Systematics of the whitefly Bemisia tabaci species complex

 

Correct and official recognition of cryptic species within a cryptic species complex is critical to meaningful biological research and effective pest management. As the issues with the systematics and taxonomy of the whitefly Bemisia tabaci species complex are common to many insects, breakthroughs in the study of B. tabaci systematics may not only become a milestone in the study of this species complex, but also provide a resolution to classification of cryptic species complexes that deny classical morphological approaches.

 

Reproductive compatibility between cryptic species

According to the biological species concept, a species is a group of interbreeding natural populations that is reproductively isolated from other such groups. Because the Bemisia tabaci species complex has a cosmopolitan distribution and scientists in different parts of the world may have access only to a limited number of genetic groups for experiments, a comprehensive study to examine the reproductive compatibility between cryptic species requires a joint effort of scientists from all continents of the world. So far crossing studies have been conducted with 14 of the 35 putative species covering 54 reciprocal inter-species pairs, and observations on mating behaviour have been conducted for seven species pairs. Our lab has made a substantial contribution to this joint effort. Data from both crossing trials and behavioural observations indicate a consistent pattern of reproductive isolation among the putative species. We have been conducting more crossing experiments with putative species from China, and have been collaborating with colleagues from the United Kingdom, Australia and other countries to conduct more crossing trials between various genetic groups.

  


Figure: A male (left) and a female whitefly adult copulate on the cotton leaf.


Table: Summary of reproductive incompatibility among 14 putative species of the Bemisia tabaci cryptic species complex from published crossing studies (Liu et al. 2012)

Female source

(Biotype name associated)

Male sourcea

1

2

3

4

5

6

7

8

9

10

11

12

13

14

1. MED (Q)

b

Å

O

 

 

Ä

 

 

Ä

Ä

 

Ä

Ä

 

2. MEAM1 (B)

Å

 

 

 

 

Ä

Ä

Ä

Ä

 

Å

Å

Ä

3. Sub-Saharan Africa 1

O

 

O

 

 

 

 

 

 

Ä

 

 

 

4. Sub-Saharan Africa 2 (S)

 

 

O

Ä

 

 

 

 

 

Ä

 

 

 

5. Uganda

 

 

 

Ä

 

 

 

 

 

 

 

 

 

6. Italy (T)

Ä

 

 

 

 

 

 

 

 

 

 

 

 

7. Asia I (H)

 

Ä

 

 

 

 

 

Ä

 

 

 

 

Ä

8. Australia (AN)

 

Ä

 

 

 

 

 

 

 

 

 

 

 

9. Asia II 1 (ZHJ2)

Ä

Ä

 

 

 

 

Ä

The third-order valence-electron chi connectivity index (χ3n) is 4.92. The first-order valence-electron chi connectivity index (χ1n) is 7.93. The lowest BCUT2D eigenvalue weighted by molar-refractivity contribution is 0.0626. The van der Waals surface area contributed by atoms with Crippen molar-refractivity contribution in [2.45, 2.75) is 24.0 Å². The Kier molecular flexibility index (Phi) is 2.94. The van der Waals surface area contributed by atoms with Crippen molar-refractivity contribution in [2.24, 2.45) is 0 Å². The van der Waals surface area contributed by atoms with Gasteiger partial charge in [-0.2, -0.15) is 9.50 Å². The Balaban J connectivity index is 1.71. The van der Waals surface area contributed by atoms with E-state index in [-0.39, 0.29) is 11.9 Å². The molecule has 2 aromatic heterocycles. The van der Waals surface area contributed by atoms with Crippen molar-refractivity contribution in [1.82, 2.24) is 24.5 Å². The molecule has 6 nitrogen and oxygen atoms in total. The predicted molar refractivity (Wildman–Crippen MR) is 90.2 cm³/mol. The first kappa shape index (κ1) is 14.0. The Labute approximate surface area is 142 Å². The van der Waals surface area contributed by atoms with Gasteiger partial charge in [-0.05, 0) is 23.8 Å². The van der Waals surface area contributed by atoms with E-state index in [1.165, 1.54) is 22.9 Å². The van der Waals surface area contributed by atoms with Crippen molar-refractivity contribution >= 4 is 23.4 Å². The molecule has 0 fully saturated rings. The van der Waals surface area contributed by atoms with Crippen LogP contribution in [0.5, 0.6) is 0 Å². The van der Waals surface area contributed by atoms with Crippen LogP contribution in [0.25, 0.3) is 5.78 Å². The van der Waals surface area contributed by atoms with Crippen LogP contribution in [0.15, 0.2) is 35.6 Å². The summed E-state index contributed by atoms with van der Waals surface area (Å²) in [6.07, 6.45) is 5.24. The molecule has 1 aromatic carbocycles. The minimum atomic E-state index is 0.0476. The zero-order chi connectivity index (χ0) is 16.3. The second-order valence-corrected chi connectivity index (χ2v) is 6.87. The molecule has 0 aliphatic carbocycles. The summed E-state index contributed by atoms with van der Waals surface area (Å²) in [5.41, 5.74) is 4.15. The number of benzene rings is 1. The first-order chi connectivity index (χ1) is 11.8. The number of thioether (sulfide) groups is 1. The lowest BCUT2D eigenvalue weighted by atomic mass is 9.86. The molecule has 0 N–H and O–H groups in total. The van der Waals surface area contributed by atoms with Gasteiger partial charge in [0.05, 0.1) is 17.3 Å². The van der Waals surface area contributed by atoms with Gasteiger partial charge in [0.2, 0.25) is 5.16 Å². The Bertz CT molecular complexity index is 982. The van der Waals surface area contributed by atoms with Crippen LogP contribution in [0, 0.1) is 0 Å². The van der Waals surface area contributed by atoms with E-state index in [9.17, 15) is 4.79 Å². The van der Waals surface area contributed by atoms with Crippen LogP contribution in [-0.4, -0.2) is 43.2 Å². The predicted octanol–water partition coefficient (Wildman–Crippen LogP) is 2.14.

Ä

 

Ä

Ä

Ä

10. Asia II 3 (ZHJ1)

Ä

Ä

 

 

 

 

 

 

O

 

Ä

Ä

 

11. Asia II 5 (G)

 

 

Ä

Ä

 

 

 

 

 

 

 

 

 

12. Asia II 7 (Cv)

Ä

Ä

 

 

 

 

 

 

Æ

Ä

 

Ä

 

13. China 1 (ZHJ3)

Ä

Ä

 

 

 

 

 

 

Ä

Ä

 

Ä

 

14. New World (A)

 

Ä

 

 

 

 

Ä

 

Ä

 

 

 

 

 

aThe codes of male source correspond to those of female source listed in the first column.

bSymbols indicating levels of reproductive incompatibility:

●  Complete reproductive compatibility;

Ä  No F1 hybrid females were produced;

Å  Low number of F1 hybrid females was produced in both directions of cross but the hybrids were sterile and/or characterized by reduced viability and fertility;

Æ  Low number of F1 hybrid females was produced in one direction of cross, but the hybrids had reduced viability and fertility;

O  Low number of F1 hybrid females was produced but the fertility of F1 females was not tested.

 

 Molecular phylogeny and evolutionary biology

A good delineation of phylogeny within a cryptic species complex provides a realistic structure against which the existence of biological species can be tested. Due to the genetic diversity and complexity of the B. tabaci complex and paucity of genome data, the most extensive and meaningful phylogenetic analysis has been conducted with only the mitochondrial cytochrome oxidase I gene. To better define the systematics of B. tabaci species complex and analyze its evolutionary mechanism, it is critical to build the phylogenetic trees using more molecular markers. In close collaboration with colleagues from the United Kingdom, Australia, the United States and other countries we have been collecting molecular data to perform a global analysis of B. tabaci phylogeny using both mitochondrial genome and multiple low-copy nuclear markers.

 

Chemical mechanisms for mating behaviour

 

The chemical mechanisms for the reproductive isolation and mating behavioural interactions between cryptic species of the B. tabaci complex are yet largely unknown. We have been investigating the roles of cuticular hydrocarbons of the whiteflies in their mating behaviour using chemical and molecular approaches.